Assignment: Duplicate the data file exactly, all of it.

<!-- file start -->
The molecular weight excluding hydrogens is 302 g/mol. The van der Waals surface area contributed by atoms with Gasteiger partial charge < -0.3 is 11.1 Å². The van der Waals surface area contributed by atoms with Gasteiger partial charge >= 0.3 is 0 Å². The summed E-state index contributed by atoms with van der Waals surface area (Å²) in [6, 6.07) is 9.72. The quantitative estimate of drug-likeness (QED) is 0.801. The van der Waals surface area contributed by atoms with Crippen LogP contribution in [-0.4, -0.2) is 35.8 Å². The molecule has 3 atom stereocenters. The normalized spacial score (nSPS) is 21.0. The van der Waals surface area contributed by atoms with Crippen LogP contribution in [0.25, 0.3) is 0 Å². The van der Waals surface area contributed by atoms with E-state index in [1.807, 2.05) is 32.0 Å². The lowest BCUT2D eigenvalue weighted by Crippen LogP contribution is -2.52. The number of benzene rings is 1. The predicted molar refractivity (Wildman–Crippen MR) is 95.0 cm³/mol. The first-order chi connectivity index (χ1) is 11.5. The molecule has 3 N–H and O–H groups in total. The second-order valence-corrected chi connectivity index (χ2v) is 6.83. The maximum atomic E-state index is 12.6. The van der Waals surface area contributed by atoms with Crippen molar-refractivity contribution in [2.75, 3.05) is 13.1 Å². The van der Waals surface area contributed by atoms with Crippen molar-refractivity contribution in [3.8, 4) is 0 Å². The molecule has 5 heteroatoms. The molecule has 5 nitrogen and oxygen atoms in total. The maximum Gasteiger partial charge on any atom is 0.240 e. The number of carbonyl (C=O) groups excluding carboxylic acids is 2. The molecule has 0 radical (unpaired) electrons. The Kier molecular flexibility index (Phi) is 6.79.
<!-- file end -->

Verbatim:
The molecular weight excluding hydrogens is 302 g/mol. The van der Waals surface area contributed by atoms with Gasteiger partial charge < -0.3 is 11.1 Å². The van der Waals surface area contributed by atoms with Gasteiger partial charge >= 0.3 is 0 Å². The summed E-state index contributed by atoms with van der Waals surface area (Å²) in [6, 6.07) is 9.72. The quantitative estimate of drug-likeness (QED) is 0.801. The van der Waals surface area contributed by atoms with Crippen LogP contribution in [-0.4, -0.2) is 35.8 Å². The molecule has 3 atom stereocenters. The normalized spacial score (nSPS) is 21.0. The van der Waals surface area contributed by atoms with Crippen LogP contribution in [0.25, 0.3) is 0 Å². The van der Waals surface area contributed by atoms with E-state index in [1.807, 2.05) is 32.0 Å². The lowest BCUT2D eigenvalue weighted by Crippen LogP contribution is -2.52. The number of benzene rings is 1. The predicted molar refractivity (Wildman–Crippen MR) is 95.0 cm³/mol. The first-order chi connectivity index (χ1) is 11.5. The molecule has 3 N–H and O–H groups in total. The second-order valence-corrected chi connectivity index (χ2v) is 6.83. The maximum atomic E-state index is 12.6. The van der Waals surface area contributed by atoms with Crippen molar-refractivity contribution in [2.75, 3.05) is 13.1 Å². The van der Waals surface area contributed by atoms with Crippen molar-refractivity contribution in [3.8, 4) is 0 Å². The molecule has 5 heteroatoms. The molecule has 5 nitrogen and oxygen atoms in total. The maximum Gasteiger partial charge on any atom is 0.240 e. The number of carbonyl (C=O) groups excluding carboxylic acids is 2. The molecule has 0 radical (unpaired) electrons. The Kier molecular flexibility index (Phi) is 6.79.